Jar of pennies with a plant sprouting from it
By Anthony Loredo Aug 15 2016 Blog

Programmatic 101: What’s In It for Publishers?

Last week, we answered questions surrounding DSPs. Because that was geared toward advertisers and agencies, we’re turning our attention this week to publishers. It doesn’t matter if you’re a traditional media publisher with roots in print or a publisher with digital as your core business. The benefit to using a DSP is the same: audience extension.

So, let’s dive in. And stop me if you get lost.

I’m already lost. What’s audience extension?
Audience extension is used by publishers to capture a greater share of digital ad budgets by accessing additional inventory and audiences.

Audience extension allows publishers to retarget their users on sites outside of their own. This makes it possible for publishers to increase the volume of their inventory and the value of their first-party audience data.

But keep in mind: It’s more than just site retargeting. Utilizing a DSP for audience extension allows publishers to expand both their digital inventory and their digital offerings. In other words, audience extension turns publishers into a one-stop-shop for their advertisers’ digital needs.

An example might help.
Let’s pretend you’re an online sports publication and your visitor is a female in her mid-20s. She’s reading about Alex Rodriguez’s retirement from baseball while she cries into her morning coffee, but when she’s done, her digital activity will extend beyond your website to other devices, platforms, channels and interests.

She might head to her favorite blogger for ideas on how to decorate her apartment, or perhaps she visits REI’s site to buy backpacking gear for an upcoming trip to New Zealand.  Maybe last night she ordered too much pizza online, and now she’s Googling local gyms she can join. It’s also possible she spent all morning at work researching what audience extension is so she can write a blog about it, and takes a break to like all of Britney Spears’ posts on Instagram.

The point is: Your website attracts a unique set of visitors with their own range of hobbies, behaviors, brand affinities and lifestyle preferences. Advertisers are buying your inventory directly because they want to connect with that unique audience. As a publisher, you can offer access to these users on your site and continue targeting them after they leave your page.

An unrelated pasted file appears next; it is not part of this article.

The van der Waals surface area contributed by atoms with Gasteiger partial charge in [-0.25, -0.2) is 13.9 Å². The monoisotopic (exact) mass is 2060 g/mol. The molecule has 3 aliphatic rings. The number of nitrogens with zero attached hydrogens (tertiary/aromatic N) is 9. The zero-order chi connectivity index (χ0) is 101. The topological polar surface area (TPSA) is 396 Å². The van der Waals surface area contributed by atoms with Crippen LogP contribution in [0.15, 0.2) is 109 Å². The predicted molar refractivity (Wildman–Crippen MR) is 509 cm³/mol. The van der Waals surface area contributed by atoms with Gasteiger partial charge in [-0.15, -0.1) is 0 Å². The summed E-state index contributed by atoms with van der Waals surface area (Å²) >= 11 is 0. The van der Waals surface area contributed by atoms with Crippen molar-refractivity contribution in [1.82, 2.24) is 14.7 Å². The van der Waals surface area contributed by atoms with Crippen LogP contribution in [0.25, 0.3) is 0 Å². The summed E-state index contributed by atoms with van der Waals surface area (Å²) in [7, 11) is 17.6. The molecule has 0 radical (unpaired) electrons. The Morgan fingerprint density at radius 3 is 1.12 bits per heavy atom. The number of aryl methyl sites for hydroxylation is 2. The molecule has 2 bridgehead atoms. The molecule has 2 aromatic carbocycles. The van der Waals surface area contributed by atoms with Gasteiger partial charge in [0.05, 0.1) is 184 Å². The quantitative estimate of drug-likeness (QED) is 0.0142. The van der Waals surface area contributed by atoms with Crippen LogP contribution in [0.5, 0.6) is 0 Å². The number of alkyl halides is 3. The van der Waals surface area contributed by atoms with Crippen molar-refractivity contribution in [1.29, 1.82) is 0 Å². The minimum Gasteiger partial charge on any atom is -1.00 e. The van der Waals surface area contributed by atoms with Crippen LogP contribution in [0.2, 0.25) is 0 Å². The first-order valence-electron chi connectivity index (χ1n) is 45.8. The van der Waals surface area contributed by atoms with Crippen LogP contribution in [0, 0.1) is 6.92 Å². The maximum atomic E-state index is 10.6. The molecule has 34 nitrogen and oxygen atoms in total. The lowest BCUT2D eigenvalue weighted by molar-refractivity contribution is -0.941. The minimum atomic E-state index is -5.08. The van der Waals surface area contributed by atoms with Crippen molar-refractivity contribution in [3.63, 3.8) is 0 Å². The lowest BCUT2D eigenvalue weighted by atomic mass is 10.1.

This sounds a lot like retargeting. You said audience extension is more than that, but I’m not seeing how.
Think about it like this: You’re the same popular sports website. And Joe’s Sports Shack loves advertising on your website. He can’t get enough, and he keeps coming back for more. Every quarter that he spends on your site directly, he sees an in-store traffic uptick. And now Joe wants to spend more money with you. He needs your help geo-targeting a nearby little league tournament with mobile ads. And Joe, busy guy that he is, also recently put together a TV spot and he’s wondering if you can help him run a video campaign. With DSP technology, you’ll never have to say no to Joe.

Well, I see the benefit for advertisers in this scenario. What’s in it for me?
Audience extension allows you to follow your readers after they leave the page, which turns your website traffic into audience segment data. You’re now selling audiences to advertisers – instead of physical ad units – which allows you to monetize your readership, web traffic and increase inventory capacity.

Ok, but how does all of this this work from a technical standpoint?
Audience extension uses HTTP cookies, a string of text sent from a web server to a user’s browser. Cookies store a unique identifier, and may contain information like the users’ browsing activity and what ads were recently seen. To facilitate this, it’s as simple as publishers placing code into the backend of their website. Once the cookies and ad tags are there, the ads follow the audience as they browse the web.

One more question: Can’t I achieve audience extension with just an ad exchange or DMP?
You might already be monetizing your website, or collecting first-party audience data. You might even be utilizing ad exchanges or DMPs to offer retargeting to your advertisers. That’s great – you’re doing some good work.

But guess what? You’re still leaving money on the table.

Remember Joe? Using a DSP, you will have scalable inventory and audience targeting across any device, anywhere, any time.

For more information on DSP technology or on Basis DSP, visit our website. You can also check out our 3-part video series on using a DSP as a publisher.